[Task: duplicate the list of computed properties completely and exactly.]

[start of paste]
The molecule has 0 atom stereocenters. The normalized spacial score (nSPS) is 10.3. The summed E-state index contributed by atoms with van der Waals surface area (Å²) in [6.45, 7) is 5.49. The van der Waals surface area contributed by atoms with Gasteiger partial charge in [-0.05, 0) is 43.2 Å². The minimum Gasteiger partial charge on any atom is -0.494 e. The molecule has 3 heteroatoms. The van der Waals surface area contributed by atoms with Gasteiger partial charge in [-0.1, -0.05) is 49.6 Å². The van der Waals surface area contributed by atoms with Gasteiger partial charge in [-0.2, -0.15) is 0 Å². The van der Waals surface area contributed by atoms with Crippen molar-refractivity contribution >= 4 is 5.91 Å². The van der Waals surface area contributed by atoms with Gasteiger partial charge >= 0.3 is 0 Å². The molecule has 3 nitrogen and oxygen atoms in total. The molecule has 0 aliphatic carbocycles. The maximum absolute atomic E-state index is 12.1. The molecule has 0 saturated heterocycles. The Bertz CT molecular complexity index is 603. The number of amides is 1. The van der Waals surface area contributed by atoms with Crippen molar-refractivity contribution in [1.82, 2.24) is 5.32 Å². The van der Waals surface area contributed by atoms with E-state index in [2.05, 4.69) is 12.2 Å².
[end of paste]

The molecule has 0 atom stereocenters. The normalized spacial score (nSPS) is 10.3. The summed E-state index contributed by atoms with van der Waals surface area (Å²) in [6.45, 7) is 5.49. The van der Waals surface area contributed by atoms with Gasteiger partial charge in [-0.05, 0) is 43.2 Å². The minimum Gasteiger partial charge on any atom is -0.494 e. The molecule has 3 heteroatoms. The van der Waals surface area contributed by atoms with Gasteiger partial charge in [-0.1, -0.05) is 49.6 Å². The van der Waals surface area contributed by atoms with Gasteiger partial charge in [-0.2, -0.15) is 0 Å². The van der Waals surface area contributed by atoms with Crippen molar-refractivity contribution >= 4 is 5.91 Å². The van der Waals surface area contributed by atoms with Gasteiger partial charge >= 0.3 is 0 Å². The molecule has 3 nitrogen and oxygen atoms in total. The molecule has 0 aliphatic carbocycles. The maximum absolute atomic E-state index is 12.1. The molecule has 0 saturated heterocycles. The Bertz CT molecular complexity index is 603. The number of amides is 1. The van der Waals surface area contributed by atoms with Crippen molar-refractivity contribution in [1.82, 2.24) is 5.32 Å². The van der Waals surface area contributed by atoms with E-state index in [2.05, 4.69) is 12.2 Å².